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Climate Impact on Caribbean Coral Reefs May Be Mitigated If…

Cahuita National Park, on Costa Rica's eastern Caribbean coast, is suffering a process of coastal erosion which is shrinking its beaches, while the coral reefs underwater are also feeling the impact of climate change. Credit: Diego Arguedas/IPS

Cahuita National Park, on Costa Rica's eastern Caribbean coast, is suffering a process of coastal erosion which is shrinking its beaches, while the coral reefs underwater are also feeling the impact of climate change. Credit: Diego Arguedas/IPS

CAHUITA, Costa Rica, Apr 14 2017 (IPS) - A few dozen metres from the Caribbean beach of Puerto Vargas, where you can barely see the white foam of the waves breaking offshore, is the coral reef that is the central figure of the ocean front of the Cahuita National Park in Costa Rica.

Puerto Vargas is known for the shrinking of its once long beach, as a result of erosion. The coast has lost dozens of metres in a matter of a few years, which has had an effect on tourists and on the nesting of sea turtles that used to come to lay their eggs.

Just as the beaches have been affected, there have been effects under water, in this area of the eastern province of Limón, which runs along the the country’s Caribbean coast from north to south.

“We can test which corals are more resistant to the future conditions and that way we can create stronger ecosystems based on survivors that will tolerate the conditions that lie ahead.” -- Dave Vaughan

“The impact of the rise in sea level and changes in temperatures also affect the coral ecosystems,” Patricia Madrigal, Costa Rica’s vice minister of environment, told IPS.

The waters of the Caribbean sea are particularly fertile for corals, but the warming of the waters and acidification due to climate change threaten to wipe out these ecosystems, which serve as environmental and economic drivers for coastal regions.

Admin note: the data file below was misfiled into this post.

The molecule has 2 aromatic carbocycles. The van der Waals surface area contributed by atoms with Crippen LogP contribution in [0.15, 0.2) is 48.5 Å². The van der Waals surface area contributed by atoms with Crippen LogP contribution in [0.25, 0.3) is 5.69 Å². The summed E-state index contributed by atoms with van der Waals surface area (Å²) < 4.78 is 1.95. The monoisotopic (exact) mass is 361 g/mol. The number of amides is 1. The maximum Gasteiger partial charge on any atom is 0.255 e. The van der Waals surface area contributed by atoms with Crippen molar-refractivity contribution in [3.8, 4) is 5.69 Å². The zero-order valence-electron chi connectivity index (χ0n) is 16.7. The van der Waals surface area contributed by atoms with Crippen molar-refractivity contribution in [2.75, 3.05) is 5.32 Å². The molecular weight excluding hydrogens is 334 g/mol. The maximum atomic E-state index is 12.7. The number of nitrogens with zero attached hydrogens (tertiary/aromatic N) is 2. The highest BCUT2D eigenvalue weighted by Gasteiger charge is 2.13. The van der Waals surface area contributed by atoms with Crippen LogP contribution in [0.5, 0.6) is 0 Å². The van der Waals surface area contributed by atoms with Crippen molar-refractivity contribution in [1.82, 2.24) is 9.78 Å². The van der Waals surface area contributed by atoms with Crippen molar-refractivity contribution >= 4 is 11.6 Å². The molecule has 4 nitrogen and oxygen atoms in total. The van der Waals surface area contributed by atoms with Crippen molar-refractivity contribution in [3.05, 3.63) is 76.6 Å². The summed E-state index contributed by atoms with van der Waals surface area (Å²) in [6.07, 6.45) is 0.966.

The most visible effect is the coral bleaching phenomenon, which is a clear symptom that corals are sick. This happens when corals experience stress and expel a photosynthetic algae, called zooxanthellae, that live in their tissues, producing oxygen in a symbiotic relationship. The algae are responsible for the colors of coral reefs, so when they are expelled, the reefs turn white, and the coral is destined to die.
According to the latest report by the Intergovernmental Panel on Climate Change, published in 2015, there is clear evidence that 80 per cent of coral reefs in the Caribbean have bleached, and 40 per cent died during a critical period in 2005.

This is a recurring phenomenon all over the world. The report projected that 75 per cent of coral reefs in the world would suffer severe bleaching by the middle of this century, if greenhouse gas emissions are not curbed.

The coral reefs in the Caribbean make up about seven per cent of the world’s total, but play a key role in the economies of many coastal communities in the region.

The conservation of coral reefs goes beyond defending biodiversity. Coral reefs provide a living to nearly one billion people, offer protection by buffering coastal communities against storms and heavy swells, and bring in billions of dollars a year from tourism and fishing.

Because of this, experts from Costa Rica and the rest of the Caribbean region are calling for a halt to activities that cause global warming, such as the use of fossil fuels, and for research into how to restore coral reefs.

However, Caribbean countries should also think about reducing pollution, said biologist Lenin Corrales, head of the Tropical Agricultural Research and Higher Education Centre´s (CATIE) Environmental Modeling Laboratory.

A reef in an underwater mountain area in Coiba National Park, Panama. Credit: Smithsonian Tropical Research Institute

A reef in an underwater mountain area in Coiba National Park, Panama. Credit: Smithsonian Tropical Research Institute